## Overview

### News from our Group

- New publication:
“
*Tuning biexciton binding and anti-binding in core/shell quantum dots*,” Peter G. McDonald, Edward J. Tyrrell, John Shumway, Jason M. Smith, and Ian Galbraith, Phys. Rev. B**86**, 125310, (2012). - New publication:
“
*Chemical recognition and binding kinetics in a functionalized tunnel junction*,” S. Chang, S. Huang, H. Liu, P. Zhang, F. Liang, R. Akahori, S. Li, B. Gyarfas, J. Shumway, B. Ashcroft, J. He, and S. Lindsay, Nanotechnology23 , 235101 (2012). - New publication:
“
*Effects of Fermion Flavor on Exciton Condensation in Double Layer Systems*,” J. Shumway and M. J. Gilbert, Phys. Rev. B**85**, 033103, (2012). is live on nanoHUB with new documentation.*pi-qmc*

## Research

### Path Integral Quantum Monte Carlo

Path integrals allow us to solve physics problems by summing over many trajectories. This approach is well suited for problems involving quantum and thermal fluctuations, and it has a smooth crossover to classical physics. The path integrals may be efficiently evaluated with Monte Carlo sampling on modern PC's and high-performance computing clusters.

### Quantum Dots

The term “quantum dot” can refer to any structure that exhibits three-dimensional quantum confinement of electrons. We focus our studies on self-assembled heteroepitaxial dots, especially InGaAs/GaAs and Ge/Si. With NSF-CAREER funding we have developed efficient path integral simulations for quantum dots that allow us to calculate equilibrium dot occupation, exciton recombination rates, polarizabilities, and other properties of realistic quantum dot models.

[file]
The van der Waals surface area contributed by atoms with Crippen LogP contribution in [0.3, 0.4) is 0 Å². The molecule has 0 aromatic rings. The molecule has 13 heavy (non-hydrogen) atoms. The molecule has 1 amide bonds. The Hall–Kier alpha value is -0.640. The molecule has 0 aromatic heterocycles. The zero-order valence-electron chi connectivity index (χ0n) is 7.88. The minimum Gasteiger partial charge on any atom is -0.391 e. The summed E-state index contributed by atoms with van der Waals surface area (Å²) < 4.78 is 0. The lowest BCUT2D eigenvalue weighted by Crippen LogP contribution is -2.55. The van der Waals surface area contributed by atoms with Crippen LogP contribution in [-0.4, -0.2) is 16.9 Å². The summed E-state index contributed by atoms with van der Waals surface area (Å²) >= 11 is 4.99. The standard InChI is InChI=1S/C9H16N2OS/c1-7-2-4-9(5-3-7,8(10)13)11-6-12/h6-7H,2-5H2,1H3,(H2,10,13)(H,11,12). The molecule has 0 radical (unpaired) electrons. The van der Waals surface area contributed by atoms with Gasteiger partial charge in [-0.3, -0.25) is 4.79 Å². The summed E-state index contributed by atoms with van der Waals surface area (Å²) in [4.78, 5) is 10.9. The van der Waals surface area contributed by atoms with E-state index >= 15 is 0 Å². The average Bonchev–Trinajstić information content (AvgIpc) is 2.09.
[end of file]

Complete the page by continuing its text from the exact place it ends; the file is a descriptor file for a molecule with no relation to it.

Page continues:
### Nanoelectronics

At the nanometer length scale, electronic currents exhibit quantum effects such as quantized conductance and ballistic transport. Through the SRC-NRI SouthWest Institute for Nanoelectronics (SWAN) we are developing new path-integral simulation techniques to evaluate novel nanoscale switching devices. Our theoretical approach utilizes current-current fluctuations in the framework of Kubo's linear response theory.

### Ultracold Trapped Atoms

One of the biggest advances in condensed matter physics in recent years is new experimental connections to atomic physics. By cooling atoms to nanokelvin temperatures on atomic lattice, scientists have created new realizations of common condensed matter models. We use path integral methods to study properties of bosonic and fermionic atoms in optical lattices.

### Warm Dense Matter

At high temperatures and high densities—as found in gas giant planets or in fusion experiments—we must often resort to computer simulations to learn about material properties. In collaboration with Lawrence Livermore National Laboratory and ASU's School of Earth and Space Exploration, we are studying properties of hot, dense hydrogen and helium and other materials.

## Resources

### Simulation Tools

As part of our the broader impact of our NSF-CAREER research grant, we develop and distribute open-source simulation tools for modeling quantum dots. These tools are object-oriented and make heavy use of structure XML and HDF5 data formats. We regularly run these simulations on Mac OSX and Linux PC's and high-performance computing centers, including ASU's Fulton HPC and the NSF Teragrid.

### Classroom Tutorials

As further outreach, we have ported key parts of our object-oriented path integral simulation code to Java. This classroom demo performs live simulations of sixteen bosons to demonstrate Feynman's path integral model of Bose condensation. At ASU we have used this tutorial to supplement lectures on path integrals in our senior level quantum mechanics and graduate statistical mechanics courses.